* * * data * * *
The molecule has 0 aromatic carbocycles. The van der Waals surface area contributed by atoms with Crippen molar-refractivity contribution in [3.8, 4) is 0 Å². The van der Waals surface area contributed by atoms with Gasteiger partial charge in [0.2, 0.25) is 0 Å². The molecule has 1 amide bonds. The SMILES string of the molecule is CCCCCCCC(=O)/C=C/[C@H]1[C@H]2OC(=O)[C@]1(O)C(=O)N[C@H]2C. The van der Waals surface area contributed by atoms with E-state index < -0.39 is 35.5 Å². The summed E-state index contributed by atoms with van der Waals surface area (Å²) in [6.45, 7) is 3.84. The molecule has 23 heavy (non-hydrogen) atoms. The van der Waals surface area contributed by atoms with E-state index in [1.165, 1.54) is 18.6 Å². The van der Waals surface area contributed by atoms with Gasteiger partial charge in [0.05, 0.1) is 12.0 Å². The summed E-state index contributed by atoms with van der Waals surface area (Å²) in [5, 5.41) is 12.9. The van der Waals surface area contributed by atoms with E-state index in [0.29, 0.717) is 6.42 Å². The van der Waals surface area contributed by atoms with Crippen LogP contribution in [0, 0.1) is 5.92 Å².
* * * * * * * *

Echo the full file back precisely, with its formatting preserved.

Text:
The molecule has 0 aromatic carbocycles. The van der Waals surface area contributed by atoms with Crippen molar-refractivity contribution in [3.8, 4) is 0 Å². The van der Waals surface area contributed by atoms with Gasteiger partial charge in [0.2, 0.25) is 0 Å². The molecule has 1 amide bonds. The SMILES string of the molecule is CCCCCCCC(=O)/C=C/[C@H]1[C@H]2OC(=O)[C@]1(O)C(=O)N[C@H]2C. The van der Waals surface area contributed by atoms with E-state index < -0.39 is 35.5 Å². The summed E-state index contributed by atoms with van der Waals surface area (Å²) in [6.45, 7) is 3.84. The molecule has 23 heavy (non-hydrogen) atoms. The van der Waals surface area contributed by atoms with E-state index in [1.165, 1.54) is 18.6 Å². The van der Waals surface area contributed by atoms with Gasteiger partial charge in [0.05, 0.1) is 12.0 Å². The summed E-state index contributed by atoms with van der Waals surface area (Å²) in [5, 5.41) is 12.9. The van der Waals surface area contributed by atoms with E-state index in [0.29, 0.717) is 6.42 Å². The van der Waals surface area contributed by atoms with Crippen LogP contribution in [0, 0.1) is 5.92 Å².